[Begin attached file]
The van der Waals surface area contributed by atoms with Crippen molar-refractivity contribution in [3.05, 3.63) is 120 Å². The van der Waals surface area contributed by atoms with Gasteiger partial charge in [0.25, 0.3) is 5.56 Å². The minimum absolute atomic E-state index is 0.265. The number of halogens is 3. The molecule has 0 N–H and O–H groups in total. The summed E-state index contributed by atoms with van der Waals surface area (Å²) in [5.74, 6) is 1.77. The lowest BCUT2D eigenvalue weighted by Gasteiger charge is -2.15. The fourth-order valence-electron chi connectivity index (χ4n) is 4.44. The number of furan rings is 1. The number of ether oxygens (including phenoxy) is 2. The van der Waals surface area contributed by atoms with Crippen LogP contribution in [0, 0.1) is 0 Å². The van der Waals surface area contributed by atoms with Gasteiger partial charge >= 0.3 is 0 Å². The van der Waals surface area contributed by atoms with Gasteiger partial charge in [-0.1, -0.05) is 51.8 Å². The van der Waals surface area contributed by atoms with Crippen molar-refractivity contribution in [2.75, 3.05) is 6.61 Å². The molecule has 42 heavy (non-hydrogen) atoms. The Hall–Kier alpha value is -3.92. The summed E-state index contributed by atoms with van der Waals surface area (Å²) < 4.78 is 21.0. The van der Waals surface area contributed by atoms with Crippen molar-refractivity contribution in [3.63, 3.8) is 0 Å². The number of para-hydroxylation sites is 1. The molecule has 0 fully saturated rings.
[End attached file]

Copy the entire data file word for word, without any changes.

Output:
The van der Waals surface area contributed by atoms with Crippen molar-refractivity contribution in [3.05, 3.63) is 120 Å². The van der Waals surface area contributed by atoms with Gasteiger partial charge in [0.25, 0.3) is 5.56 Å². The minimum absolute atomic E-state index is 0.265. The number of halogens is 3. The molecule has 0 N–H and O–H groups in total. The summed E-state index contributed by atoms with van der Waals surface area (Å²) in [5.74, 6) is 1.77. The lowest BCUT2D eigenvalue weighted by Gasteiger charge is -2.15. The fourth-order valence-electron chi connectivity index (χ4n) is 4.44. The number of furan rings is 1. The number of ether oxygens (including phenoxy) is 2. The van der Waals surface area contributed by atoms with Crippen LogP contribution in [0, 0.1) is 0 Å². The van der Waals surface area contributed by atoms with Gasteiger partial charge >= 0.3 is 0 Å². The van der Waals surface area contributed by atoms with Gasteiger partial charge in [-0.1, -0.05) is 51.8 Å². The van der Waals surface area contributed by atoms with Crippen molar-refractivity contribution in [2.75, 3.05) is 6.61 Å². The molecule has 42 heavy (non-hydrogen) atoms. The Hall–Kier alpha value is -3.92. The summed E-state index contributed by atoms with van der Waals surface area (Å²) < 4.78 is 21.0. The van der Waals surface area contributed by atoms with Crippen molar-refractivity contribution in [3.63, 3.8) is 0 Å². The number of para-hydroxylation sites is 1. The molecule has 0 fully saturated rings.